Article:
Published on April 11th, 2012 | by Davis Fan0
[Game Review] Ninja Gaiden 3 (PS3)
Summary: Though many games have moved towards a more simplistic approach, Ninja Gaiden 3's direction is pretty uninspired. It's ease is mostly unjustified, providing little reason for most gamers to slug through the story mode.
Franchises, due to their previous entries and reputations, can easily garner a reaction out of gamers and court or lose a purchase decision before they have even seen the new title. Ninja Gaiden is certainly one such title, drawing cringes wherever its name is heard and having had several ports of its original Xbox with easier difficulties included. With the current generation of games all becoming easier and easier, it seemed that the latest title would be the hardcore gamer’s haven, but a playthrough of Ninja Gaiden 3 would quickly prove otherwise.
Ninja Gaiden 3 starts with Ryu Hayabusa being contacted to take down a group of terrorists in London, who apparently have demanded the ninja’s prescence. Once there, he is unsuccessful in taking them down, causing a great deal of damage to London, which prompts the terrorist group to make an additional demand for all governments in the world to submit, leading to a libertarian society of sorts. Unlike many of Tecmo Koei’s other titles, the game includes bilingual audio support in both English and Japanese, though subtitles are often oddly missing.
Visually, the title retains the same graphical superiority that the series is known for. While the levels themselves look beautiful, it all seems wasted on the hopelessly linear levels. That is not to say the game isn’t impressive to watch, with cinematic kills for grunts showcasing Ryu’s sword grinding through each individual’s torsos or having multiple levels within boss fights that blur the presentation between actual gameplay and cutscenes. It’s clear that the team wanted to go for more than just gameplay but wanted to attract players with the exciting presentation of the game.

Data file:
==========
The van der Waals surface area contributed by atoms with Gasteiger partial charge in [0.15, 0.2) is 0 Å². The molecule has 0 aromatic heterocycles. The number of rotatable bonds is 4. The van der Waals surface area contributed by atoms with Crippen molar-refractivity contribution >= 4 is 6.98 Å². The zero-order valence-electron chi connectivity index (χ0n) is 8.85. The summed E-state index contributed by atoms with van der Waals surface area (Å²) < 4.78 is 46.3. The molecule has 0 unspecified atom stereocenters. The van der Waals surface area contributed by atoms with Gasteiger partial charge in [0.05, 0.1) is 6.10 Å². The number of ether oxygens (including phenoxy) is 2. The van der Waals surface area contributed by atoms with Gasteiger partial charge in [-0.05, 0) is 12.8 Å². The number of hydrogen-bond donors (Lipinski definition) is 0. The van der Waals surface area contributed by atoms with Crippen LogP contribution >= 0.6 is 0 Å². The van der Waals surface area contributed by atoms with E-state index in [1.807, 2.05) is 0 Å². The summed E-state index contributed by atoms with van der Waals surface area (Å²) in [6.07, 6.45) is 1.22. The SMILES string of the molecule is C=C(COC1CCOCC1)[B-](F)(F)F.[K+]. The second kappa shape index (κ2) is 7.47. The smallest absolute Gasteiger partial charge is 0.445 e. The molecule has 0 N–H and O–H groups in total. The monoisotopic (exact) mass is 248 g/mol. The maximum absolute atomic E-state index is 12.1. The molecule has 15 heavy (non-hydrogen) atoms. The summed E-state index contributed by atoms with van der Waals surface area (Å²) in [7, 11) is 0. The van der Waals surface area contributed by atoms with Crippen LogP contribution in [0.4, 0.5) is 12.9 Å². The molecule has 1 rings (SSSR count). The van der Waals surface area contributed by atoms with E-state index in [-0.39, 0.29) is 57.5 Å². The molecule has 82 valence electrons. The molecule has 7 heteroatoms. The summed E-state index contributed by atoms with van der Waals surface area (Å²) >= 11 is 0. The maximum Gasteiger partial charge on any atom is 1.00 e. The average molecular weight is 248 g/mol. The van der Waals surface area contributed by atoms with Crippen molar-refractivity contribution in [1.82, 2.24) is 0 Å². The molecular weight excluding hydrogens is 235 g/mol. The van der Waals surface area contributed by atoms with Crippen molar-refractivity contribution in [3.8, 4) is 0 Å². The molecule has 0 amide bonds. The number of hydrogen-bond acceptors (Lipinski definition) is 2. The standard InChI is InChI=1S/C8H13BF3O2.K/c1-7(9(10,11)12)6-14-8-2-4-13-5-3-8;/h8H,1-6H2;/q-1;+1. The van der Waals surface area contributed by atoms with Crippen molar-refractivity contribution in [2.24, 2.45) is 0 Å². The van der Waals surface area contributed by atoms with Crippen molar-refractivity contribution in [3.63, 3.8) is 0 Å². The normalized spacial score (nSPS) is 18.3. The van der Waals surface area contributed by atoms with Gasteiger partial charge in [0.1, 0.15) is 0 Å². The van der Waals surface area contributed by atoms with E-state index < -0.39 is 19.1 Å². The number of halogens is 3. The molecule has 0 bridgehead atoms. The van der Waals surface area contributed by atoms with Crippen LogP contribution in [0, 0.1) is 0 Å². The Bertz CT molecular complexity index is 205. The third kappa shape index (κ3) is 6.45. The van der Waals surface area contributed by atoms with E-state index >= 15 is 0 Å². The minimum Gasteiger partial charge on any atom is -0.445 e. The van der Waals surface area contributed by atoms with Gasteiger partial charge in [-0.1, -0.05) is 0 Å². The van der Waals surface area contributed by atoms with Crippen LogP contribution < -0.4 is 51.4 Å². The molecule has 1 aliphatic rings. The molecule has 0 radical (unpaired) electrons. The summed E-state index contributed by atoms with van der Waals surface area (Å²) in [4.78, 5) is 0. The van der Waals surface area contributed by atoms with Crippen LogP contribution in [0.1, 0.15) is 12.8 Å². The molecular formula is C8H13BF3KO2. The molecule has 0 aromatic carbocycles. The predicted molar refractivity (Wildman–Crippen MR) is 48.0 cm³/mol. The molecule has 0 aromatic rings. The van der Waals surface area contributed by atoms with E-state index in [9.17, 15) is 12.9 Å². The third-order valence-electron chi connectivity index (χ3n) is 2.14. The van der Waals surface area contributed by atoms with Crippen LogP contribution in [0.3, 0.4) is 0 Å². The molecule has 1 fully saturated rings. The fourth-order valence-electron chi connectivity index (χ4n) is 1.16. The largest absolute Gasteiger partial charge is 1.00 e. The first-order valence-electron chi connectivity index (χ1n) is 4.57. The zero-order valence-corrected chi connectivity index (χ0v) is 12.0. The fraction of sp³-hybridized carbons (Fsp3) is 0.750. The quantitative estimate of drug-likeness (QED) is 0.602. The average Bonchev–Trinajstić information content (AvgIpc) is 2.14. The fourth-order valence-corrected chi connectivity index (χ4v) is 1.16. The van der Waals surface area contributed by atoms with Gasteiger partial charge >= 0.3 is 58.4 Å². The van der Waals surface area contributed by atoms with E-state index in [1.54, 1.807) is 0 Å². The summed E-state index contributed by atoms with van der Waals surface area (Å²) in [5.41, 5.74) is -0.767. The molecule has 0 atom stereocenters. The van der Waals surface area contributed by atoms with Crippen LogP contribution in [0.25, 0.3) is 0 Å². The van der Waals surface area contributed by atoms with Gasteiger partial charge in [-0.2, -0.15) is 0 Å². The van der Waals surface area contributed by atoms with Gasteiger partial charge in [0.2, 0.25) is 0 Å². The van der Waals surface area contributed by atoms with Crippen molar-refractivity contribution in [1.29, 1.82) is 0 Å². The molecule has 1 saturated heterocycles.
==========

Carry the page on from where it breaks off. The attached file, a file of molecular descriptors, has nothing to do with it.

Fans of older Ninja Gaiden titles will recall how frustrating it was to roll around avoiding attacks almost endlessly, making normal fights with grunts resemble other games’ boss fights. While it will still be effective to do the same in this game, it’s hardly necessary. Taking a more cinematic approach to this title, the developers have made grunts ridiculously easy to eliminate, taking only several hits from Ryu before another strike prompts a cinematic attack that would both kill the grunt and hurt others around him. While impressive to watch, these quickly get repetitive and make the game seem like a sad shadow of its former self. The problem only exacerbates when players realize that, though they will earn new combos and try different swords, they all feel like the exact same weapon.
The ease of the game extends past regular grunts, but pervades itself into almost every aspect of the game. Not only are grunts easy to take down by mashing on the attack buttons, but ninpo, rather than requiring finesse as in earlier games, will simply take down all the enemies in an area and restore health for maximum convenience. To make sure players don’t die on the way to the next battle, the end of every battle restores health as well. And if players are as forgetful as to how to climb or jump walls, the game’s tutorial message function will never fail to remind them even after the tenth wall they encounter. It’s as though the developers were worried players wouldn’t complete the game and has decided to hold their hands along the way.
Though many games have moved towards a more simplistic approach, Ninja Gaiden 3‘s direction is pretty uninspired. It’s ease is mostly unjustified, providing little reason for most gamers to slug through the story mode. While the game’s difficult reputation may have been off putting in the past, it seems that its newest entry will turn away even its legion of hardcore fans.
Available on: PS3, Xbox 360; Publisher: Tecmo Koei; Developer: Team Ninja; Players: 1 – 4; Released: March 20, 2012; ESRB: Mature; MSRP: $59.99; Official Site
Note: A retail copy was provided to Denkiphile for review purposes by the publisher.